The four years old, Boston, Mass.-based voting and citizen engagement platform Voatz, that has been at the centre of the debate over the merits and dangers of mobile voting has raised $7 million in Series A funding.
Voatz currently employs 17 people, is modelled after other software as a service company but concerned toward election’s jurisdictions. Voatz is working with state and local governments to conduct elections by providing election-related cybersecurity service.
As reported back in March, the city of Denver agreed to implement a mobile voting pilot in its May municipal election using Voatz’s technology. The opportunity had offered exclusively to active-duty military, their eligible dependents and overseas voters using their smartphones.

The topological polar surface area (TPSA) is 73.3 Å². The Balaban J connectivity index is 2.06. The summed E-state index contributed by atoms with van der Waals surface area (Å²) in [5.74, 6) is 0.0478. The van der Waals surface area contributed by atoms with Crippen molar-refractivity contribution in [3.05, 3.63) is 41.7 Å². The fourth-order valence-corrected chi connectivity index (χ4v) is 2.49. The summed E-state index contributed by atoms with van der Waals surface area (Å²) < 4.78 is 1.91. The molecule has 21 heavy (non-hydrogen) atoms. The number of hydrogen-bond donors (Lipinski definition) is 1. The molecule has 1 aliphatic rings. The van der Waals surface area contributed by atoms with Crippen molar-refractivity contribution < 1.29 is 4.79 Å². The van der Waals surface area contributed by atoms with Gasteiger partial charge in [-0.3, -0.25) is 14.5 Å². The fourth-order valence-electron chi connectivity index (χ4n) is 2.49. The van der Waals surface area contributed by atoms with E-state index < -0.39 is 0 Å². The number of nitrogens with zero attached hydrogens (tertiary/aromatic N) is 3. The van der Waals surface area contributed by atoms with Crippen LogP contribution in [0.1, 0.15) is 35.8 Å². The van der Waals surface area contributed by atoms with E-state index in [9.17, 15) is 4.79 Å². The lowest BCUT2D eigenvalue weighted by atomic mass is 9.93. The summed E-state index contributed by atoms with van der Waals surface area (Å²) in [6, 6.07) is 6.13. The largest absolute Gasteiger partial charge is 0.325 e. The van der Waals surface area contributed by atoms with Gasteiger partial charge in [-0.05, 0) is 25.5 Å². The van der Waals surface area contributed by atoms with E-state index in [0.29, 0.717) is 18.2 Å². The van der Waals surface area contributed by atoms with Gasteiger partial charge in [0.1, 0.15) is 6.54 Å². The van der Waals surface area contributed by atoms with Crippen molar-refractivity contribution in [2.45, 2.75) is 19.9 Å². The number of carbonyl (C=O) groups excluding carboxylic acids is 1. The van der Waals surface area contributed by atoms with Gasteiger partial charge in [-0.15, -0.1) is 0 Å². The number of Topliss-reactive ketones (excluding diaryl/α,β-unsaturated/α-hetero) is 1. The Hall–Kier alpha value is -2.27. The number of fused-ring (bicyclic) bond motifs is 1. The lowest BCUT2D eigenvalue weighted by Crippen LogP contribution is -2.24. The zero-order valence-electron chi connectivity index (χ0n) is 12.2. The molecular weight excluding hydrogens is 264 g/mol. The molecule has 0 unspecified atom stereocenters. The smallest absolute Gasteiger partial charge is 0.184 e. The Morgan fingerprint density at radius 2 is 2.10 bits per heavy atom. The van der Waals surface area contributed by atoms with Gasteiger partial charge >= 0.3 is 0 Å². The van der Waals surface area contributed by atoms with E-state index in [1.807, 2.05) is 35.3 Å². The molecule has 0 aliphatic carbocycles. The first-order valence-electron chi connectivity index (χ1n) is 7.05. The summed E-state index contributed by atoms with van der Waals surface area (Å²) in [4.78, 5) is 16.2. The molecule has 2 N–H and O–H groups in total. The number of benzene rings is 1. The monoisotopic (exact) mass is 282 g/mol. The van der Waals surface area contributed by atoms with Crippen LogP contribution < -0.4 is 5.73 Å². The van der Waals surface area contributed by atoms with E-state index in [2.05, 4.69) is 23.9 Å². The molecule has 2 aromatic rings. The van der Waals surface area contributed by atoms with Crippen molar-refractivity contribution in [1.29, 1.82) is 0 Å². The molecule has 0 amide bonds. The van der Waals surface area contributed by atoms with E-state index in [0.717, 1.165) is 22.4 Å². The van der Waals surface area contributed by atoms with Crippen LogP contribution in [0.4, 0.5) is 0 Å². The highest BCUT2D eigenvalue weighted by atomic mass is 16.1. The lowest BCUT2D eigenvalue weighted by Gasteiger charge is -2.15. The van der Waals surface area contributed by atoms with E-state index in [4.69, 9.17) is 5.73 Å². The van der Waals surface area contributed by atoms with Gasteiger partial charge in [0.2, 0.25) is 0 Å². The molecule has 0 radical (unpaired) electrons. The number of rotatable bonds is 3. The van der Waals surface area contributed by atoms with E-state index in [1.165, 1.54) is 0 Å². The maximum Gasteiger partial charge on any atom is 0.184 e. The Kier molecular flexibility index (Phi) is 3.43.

The company hasn’t yet shared how many people wound up using the platform. As Voatz co-founder and CEO Nimit Sawhney told us late yesterday, “Our most recent election in Denver finished last night on June 4th, and the post-election audit will be beginning shortly.”
Denver was not the company’s first pilot program. Preferably, Voatz conducted more than 30 pilots previously, including two in West Virginia last year that attracted the financial backing of Tusk Philanthropies and strategist Bradley Tusk.
Sawhney says to “stay tuned to know Where Voatz will use next. The next pilot program will be announced by the relevant jurisdictions a bit later in the summer.”
Voatz had become the best-known mobile voting app. It took critical attention when numerous security experts criticized it roundly in a Vanity Fair piece. One said it was “going to backfire.” Another warned, “The United States needs some form of a vetting process for online voting “. A software expert called Voatz a “horrifically bad idea.”
Investors, including a growing number of city and state governments, still believe that it is better than what’s currently available.